Flu jabs expected to be given to children starting in 2014

It is expected that after 2014, children in the UK are going to be given flu vaccinations in the winter. This is going to be given in the form of a nasal spray and it is expected that it could save around 2000 lives in the country every year. It is not the children who are at danger from developing complications due to the flu, but they are carriers of it and they could take it home and pass it on to elderly people, who could suffer complications and die.

The government has estimated that by vaccinating children, they are not going to be able to carry the disease, and therefore less old people are going to get sick. Estimates say could prevent around 11,000 hospital admissions and around 2000 deaths every year.

This scheme is going to start in 2014 and it is going to see every child aged between two years old and 17 years old given a nasal spray vaccination. Schoolchildren are going to be given the vaccination at school, where as younger children are going to have to visit their GP in order to receive it.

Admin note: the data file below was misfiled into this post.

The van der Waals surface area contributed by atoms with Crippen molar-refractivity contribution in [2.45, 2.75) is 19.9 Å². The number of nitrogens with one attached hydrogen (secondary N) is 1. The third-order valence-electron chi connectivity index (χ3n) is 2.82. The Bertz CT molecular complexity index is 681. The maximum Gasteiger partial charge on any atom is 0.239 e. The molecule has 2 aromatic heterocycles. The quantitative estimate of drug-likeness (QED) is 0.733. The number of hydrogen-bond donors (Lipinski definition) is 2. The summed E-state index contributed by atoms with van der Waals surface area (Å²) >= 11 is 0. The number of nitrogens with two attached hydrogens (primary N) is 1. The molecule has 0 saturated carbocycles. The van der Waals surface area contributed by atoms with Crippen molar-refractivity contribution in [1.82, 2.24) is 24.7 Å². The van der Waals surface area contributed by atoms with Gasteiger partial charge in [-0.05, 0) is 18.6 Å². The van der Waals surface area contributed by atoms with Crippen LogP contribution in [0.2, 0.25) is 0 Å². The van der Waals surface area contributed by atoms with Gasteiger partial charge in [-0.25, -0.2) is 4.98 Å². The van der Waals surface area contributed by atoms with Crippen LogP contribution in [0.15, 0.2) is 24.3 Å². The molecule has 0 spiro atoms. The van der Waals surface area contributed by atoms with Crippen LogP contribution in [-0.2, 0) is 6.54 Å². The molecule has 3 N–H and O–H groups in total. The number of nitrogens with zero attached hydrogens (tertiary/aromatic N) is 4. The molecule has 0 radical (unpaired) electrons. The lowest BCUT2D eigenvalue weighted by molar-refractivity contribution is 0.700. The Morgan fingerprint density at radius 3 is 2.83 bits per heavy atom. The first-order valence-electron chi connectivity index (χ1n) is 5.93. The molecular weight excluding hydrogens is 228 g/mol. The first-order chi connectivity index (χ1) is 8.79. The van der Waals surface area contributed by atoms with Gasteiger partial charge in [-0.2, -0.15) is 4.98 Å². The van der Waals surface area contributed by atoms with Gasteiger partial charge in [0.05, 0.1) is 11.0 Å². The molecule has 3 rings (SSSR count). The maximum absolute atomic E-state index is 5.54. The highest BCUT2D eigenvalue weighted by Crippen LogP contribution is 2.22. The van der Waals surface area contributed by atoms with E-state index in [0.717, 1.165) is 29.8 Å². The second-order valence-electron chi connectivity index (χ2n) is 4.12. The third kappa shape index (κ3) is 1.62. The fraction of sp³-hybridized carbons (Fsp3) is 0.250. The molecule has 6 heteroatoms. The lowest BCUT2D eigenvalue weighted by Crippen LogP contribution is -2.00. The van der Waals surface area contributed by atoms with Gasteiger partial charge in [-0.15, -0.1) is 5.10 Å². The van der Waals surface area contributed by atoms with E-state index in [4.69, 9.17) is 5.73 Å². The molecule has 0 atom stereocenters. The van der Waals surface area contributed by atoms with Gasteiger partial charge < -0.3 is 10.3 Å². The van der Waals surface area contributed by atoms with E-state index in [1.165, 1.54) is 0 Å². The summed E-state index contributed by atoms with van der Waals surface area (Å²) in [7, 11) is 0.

It is estimated that this increased vaccination policy could reduce a person’s rate of infection by around 40 percent. Andrew Lansley, the Health Secretary, has accepted the recommendation which has come out of the Joint Committee on vaccination and Immunisation and has decided to put it into policy.

Currently only people aged over 65, have a serious medical condition, or are pregnant are given the flu jab before the winter. This increased vaccination policy is going to mean that the UK is one of the first countries in the world to implement seasonal flu jabs for children. It is expected that the additional vaccinations are going to cost the NHS £100 million per year.